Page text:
Democrats swear off big money, but will it hurt their 2020 White House chances?
Sen. Elizabeth Warren announcing her 2020 presidential bid (Twitter)

Senator Elizabeth Warren issued a pointed campaign finance challenge to fellow Democratic U.S. presidential contenders at her official 2020 White House election launch.

“I’m not taking a dime of PAC money in this campaign. I’m not taking a single check from a federal lobbyist. I’m not taking applications from billionaires who want to run a Super PAC on my behalf. And I challenge every other candidate who asks for your vote in this primary to say exactly the same thing,” Warren said during her rally last Saturday in Massachusetts.

Warren’s move regarding money from lobbyists and political action committees (PACs) - entities formed by corporations, unions and others to raise and spend money to back or oppose candidates - highlights the tricky role money is expected to play in a Democratic primary battle that could draw dozens of candidates vying to challenge Republican President Donald Trump.

The Democratic candidates are expected to push one another to show their commitment to getting big money out of politics, following the lead of Democrats who helped the party retake control of the U.S. House of Representatives from Trump’s fellow Republicans in last year’s congressional elections.

Many Democrats have decried the influence of money from corporations and wealthy individuals on elections. But some strategists worry that the candidates could go too far and hamper the party’s chances in the November 2020 general election by giving a financial edge to the Republicans.

All of the Democrats who have launched a 2020 campaign or are formally considering a run have sworn off accepting corporate PAC money, campaign contributions that are pooled by corporate fundraising committees.

Some of the 2020 contenders are taking the pledge a step further by promising to reject donations from registered lobbyists and other PACs, while discouraging support from some types of so-called Super PACs that can raise and spend unlimited sums.

Senators Kamala Harris of California, Cory Booker of New Jersey, Kirsten Gillibrand of New York, Amy Klobuchar of Minnesota and Warren of Massachusetts will not accept donations from registered lobbyists, according to the candidates and campaign aides. The campaign of former U.S. Housing and Urban Development Secretary Julian Castro, a Texan, already has returned money to several lobbyists, an aide told Reuters.

Most of the candidates, including Klobuchar, Harris, Booker, Gillibrand, Warren and Castro, have said they also will discourage single-candidate Super PACs from operating on their behalf, though they cannot prevent them from doing so.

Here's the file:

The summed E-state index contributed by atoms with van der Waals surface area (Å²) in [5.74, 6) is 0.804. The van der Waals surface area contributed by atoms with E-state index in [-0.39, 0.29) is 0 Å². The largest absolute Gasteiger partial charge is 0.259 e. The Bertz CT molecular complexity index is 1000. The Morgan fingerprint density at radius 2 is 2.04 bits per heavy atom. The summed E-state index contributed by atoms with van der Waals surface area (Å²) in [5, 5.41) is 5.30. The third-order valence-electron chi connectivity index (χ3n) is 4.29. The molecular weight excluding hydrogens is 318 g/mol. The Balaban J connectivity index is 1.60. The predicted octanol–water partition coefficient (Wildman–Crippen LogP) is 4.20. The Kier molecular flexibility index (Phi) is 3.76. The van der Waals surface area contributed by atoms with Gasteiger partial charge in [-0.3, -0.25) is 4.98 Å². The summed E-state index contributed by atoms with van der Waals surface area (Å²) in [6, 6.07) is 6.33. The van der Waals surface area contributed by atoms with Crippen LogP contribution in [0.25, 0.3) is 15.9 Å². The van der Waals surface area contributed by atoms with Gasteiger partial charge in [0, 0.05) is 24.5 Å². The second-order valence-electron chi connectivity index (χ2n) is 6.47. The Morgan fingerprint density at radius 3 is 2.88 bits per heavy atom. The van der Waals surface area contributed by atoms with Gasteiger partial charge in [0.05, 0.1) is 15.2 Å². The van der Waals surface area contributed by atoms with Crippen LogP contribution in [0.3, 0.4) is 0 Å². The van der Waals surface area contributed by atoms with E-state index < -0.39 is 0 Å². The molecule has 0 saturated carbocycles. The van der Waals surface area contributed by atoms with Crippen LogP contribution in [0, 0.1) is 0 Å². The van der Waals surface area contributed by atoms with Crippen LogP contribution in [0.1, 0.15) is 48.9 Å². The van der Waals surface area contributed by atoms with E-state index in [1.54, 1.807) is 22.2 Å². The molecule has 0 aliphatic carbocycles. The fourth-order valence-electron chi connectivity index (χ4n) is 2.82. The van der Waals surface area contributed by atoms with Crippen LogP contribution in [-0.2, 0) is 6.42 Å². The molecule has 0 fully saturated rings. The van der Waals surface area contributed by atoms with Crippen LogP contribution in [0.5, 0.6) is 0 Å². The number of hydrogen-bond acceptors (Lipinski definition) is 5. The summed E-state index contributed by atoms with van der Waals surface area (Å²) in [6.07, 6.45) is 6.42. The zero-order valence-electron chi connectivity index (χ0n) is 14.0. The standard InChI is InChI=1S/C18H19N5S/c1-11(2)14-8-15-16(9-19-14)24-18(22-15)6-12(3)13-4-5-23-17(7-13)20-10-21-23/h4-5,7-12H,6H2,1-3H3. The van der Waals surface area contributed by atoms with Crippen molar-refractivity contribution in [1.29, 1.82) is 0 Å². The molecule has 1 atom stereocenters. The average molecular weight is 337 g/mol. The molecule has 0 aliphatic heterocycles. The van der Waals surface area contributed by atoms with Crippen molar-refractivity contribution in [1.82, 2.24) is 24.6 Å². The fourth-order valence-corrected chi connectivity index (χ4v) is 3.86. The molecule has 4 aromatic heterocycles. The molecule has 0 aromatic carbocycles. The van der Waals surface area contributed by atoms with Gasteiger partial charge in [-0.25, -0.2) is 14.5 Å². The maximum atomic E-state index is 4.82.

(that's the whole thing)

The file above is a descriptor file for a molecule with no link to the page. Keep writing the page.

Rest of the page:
During Booker’s first campaign swing through Iowa, the state that holds the first party nominating contest in early 2020, he said he was frustrated that a donor had started a Super PAC on his behalf, and he did not want its support.

“My campaign is going to be run by the people,” Booker said. “We’re going to power this election principally by low-dollar contributions.”


Legally, Super PACs are supposed to operate independently of candidates and cannot contribute to them directly. In reality, they often are run by donors close to the candidates and their campaigns.

David Donnelly, president of Every Voice, a campaign finance watchdog group, said candidates are smart to “think twice about winking and nodding at the Super PACs that are set up for themselves.” They “may be more of an albatross than a benefit” with Democratic primary voters, Donnelly said.

Promising to reject all Super PAC support, however, could cause consternation. Super PACs supporting Trump, the presumed Republican nominee, have continued raising money throughout his presidency.

Donnelly said that “you’d see a lot of hand-wringing in Washington about a candidate” who would forsake any Super PAC support, saying such a stance could be read as a “signal you’re not serious about winning.”

Money is spent by the millions of dollars in presidential races. With donations to candidates from PACs capped at $5,000, these entities play an insignificant role in these elections.

In contrast, Priorities USA Action, which is the largest Democratic Super PAC and is not tied to a specific candidate, spent more than $190 million to help Democrat Hillary Clinton’s 2016 presidential campaign, according to data from the Center for Responsive Politics, which tracks money in politics.

It is not yet clear if a Democrat would discourage the support of Super PACs like Priorities once becoming the party’s nominee. Priorities is remaining neutral in the primary battle but likely will have hundreds of millions of dollars at its disposal for the general election.

Gillibrand told reporters she did not think individual candidates should have Super PACs but did not weigh in on Super PAC support more generally. The Harris campaign told Reuters she “rejects Super PAC activity” but did not specify whether that extended to groups like Priorities.

The campaigns of Warren, Booker and Klobuchar likewise did not respond directly to questions from Reuters about how they would handle support from such entities. Castro’s campaign said he would discourage all Super PAC activity.

Foregoing big money groups will put more focus on a Democratic candidate’s ability to attract large numbers of small-dollar donations.

Klobuchar’s campaign said it raised more than $1 million from “online and grassroots supporters across the country” in the 48 hours after she announced her candidacy on Sunday.

Supporters who heeded Klobuchar’s call to “text Amy” received this reply: “This team is powered by YOU (i.e. NOT Super PACs). Chip in now to help support this movement.”

Reporting By Amanda Becker; Editing by Colleen Jenkins and Will Dunham